March is Colon Cancer Awareness Month. Lisa Pisney, NP, Gundersen Gastroenterology nurse practitioner, discussed Colon Cancer Awareness Month during this week's Medical Monday.
According to Gundersen, colorectal cancer-cancer of the colon or rectum-is the second leading cause of cancer-related deaths in the U.S. Early detection is key, as treatment is successful with 85 to 90 percent of colon cancer patients living at least five years.
Beginning at age 50, both men and women should have a screening test. For those at average risk for colon cancer, a colonoscopy is recommended every 10 years. People with certain risk factors-such as family or personal history-may need a colonoscopy earlier or more frequently.
Colonoscopy is the preferred method of screening because it not only detects cancer but can identify pre-cancerous growths, known as polyps, and remove them before they turn into cancer. Colonoscopy is the only screening test that can remove pre-cancerous polyps and, therefore, decrease the risk of developing cancer.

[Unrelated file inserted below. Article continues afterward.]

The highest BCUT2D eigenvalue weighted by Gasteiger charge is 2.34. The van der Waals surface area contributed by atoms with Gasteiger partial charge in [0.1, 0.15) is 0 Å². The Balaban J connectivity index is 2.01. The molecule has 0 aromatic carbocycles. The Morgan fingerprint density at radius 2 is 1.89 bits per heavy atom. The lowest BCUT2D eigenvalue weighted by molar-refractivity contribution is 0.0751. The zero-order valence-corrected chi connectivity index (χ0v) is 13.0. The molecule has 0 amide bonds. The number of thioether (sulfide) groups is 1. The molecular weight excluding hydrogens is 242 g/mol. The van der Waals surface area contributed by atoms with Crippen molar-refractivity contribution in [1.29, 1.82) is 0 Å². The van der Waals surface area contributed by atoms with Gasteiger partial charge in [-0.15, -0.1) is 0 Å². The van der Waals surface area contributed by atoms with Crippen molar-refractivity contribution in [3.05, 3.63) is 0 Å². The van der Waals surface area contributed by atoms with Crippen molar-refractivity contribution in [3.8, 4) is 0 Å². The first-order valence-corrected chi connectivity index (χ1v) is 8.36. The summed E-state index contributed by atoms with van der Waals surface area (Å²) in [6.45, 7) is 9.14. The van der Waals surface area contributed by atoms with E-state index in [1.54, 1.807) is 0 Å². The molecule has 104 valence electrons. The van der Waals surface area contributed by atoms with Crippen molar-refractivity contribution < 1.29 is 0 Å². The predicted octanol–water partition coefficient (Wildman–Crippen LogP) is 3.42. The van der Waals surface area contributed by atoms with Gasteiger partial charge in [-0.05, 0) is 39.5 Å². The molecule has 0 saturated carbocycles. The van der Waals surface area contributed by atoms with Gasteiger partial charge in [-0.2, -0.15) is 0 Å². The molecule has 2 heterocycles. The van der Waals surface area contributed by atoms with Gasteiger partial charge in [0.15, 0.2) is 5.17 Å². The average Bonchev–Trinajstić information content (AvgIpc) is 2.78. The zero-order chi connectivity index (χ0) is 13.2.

Your primary care provider must refer you for a colonoscopy because family history and risk factors determine the timing of appropriate screening. Please talk to your primary care provider to help reduce your risk.
If you decline a colonoscopy, Fecal Immunoassay Test (FIT) is a reliable alternative that should be performed once a year. If there is blood found in your stool sample, a colonscopy will be the next step. At this point the colonoscopy is no longer a covered health screening, but a diagnostic tool that many not be covered by your insurance in the same way preventative screenings are.